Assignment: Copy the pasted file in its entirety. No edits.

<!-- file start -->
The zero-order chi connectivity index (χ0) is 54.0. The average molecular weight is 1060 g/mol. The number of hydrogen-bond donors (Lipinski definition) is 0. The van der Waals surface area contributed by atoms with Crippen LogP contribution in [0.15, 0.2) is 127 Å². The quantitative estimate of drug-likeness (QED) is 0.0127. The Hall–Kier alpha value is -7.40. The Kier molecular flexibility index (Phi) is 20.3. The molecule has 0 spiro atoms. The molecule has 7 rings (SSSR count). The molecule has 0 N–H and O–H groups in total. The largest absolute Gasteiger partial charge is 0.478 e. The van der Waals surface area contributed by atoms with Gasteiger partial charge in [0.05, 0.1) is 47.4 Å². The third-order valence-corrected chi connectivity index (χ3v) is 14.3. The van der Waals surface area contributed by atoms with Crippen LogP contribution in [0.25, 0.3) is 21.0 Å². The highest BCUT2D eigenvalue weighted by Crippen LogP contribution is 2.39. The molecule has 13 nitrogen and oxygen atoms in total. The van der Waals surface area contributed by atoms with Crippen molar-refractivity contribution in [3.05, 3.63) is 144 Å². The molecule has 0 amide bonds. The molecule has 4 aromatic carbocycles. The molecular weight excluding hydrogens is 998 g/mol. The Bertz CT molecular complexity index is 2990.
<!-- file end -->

The zero-order chi connectivity index (χ0) is 54.0. The average molecular weight is 1060 g/mol. The number of hydrogen-bond donors (Lipinski definition) is 0. The van der Waals surface area contributed by atoms with Crippen LogP contribution in [0.15, 0.2) is 127 Å². The quantitative estimate of drug-likeness (QED) is 0.0127. The Hall–Kier alpha value is -7.40. The Kier molecular flexibility index (Phi) is 20.3. The molecule has 0 spiro atoms. The molecule has 7 rings (SSSR count). The molecule has 0 N–H and O–H groups in total. The largest absolute Gasteiger partial charge is 0.478 e. The van der Waals surface area contributed by atoms with Gasteiger partial charge in [0.05, 0.1) is 47.4 Å². The third-order valence-corrected chi connectivity index (χ3v) is 14.3. The van der Waals surface area contributed by atoms with Crippen LogP contribution in [0.25, 0.3) is 21.0 Å². The highest BCUT2D eigenvalue weighted by Crippen LogP contribution is 2.39. The molecule has 13 nitrogen and oxygen atoms in total. The van der Waals surface area contributed by atoms with Crippen molar-refractivity contribution in [3.05, 3.63) is 144 Å². The molecule has 0 amide bonds. The molecule has 4 aromatic carbocycles. The molecular weight excluding hydrogens is 998 g/mol. The Bertz CT molecular complexity index is 2990.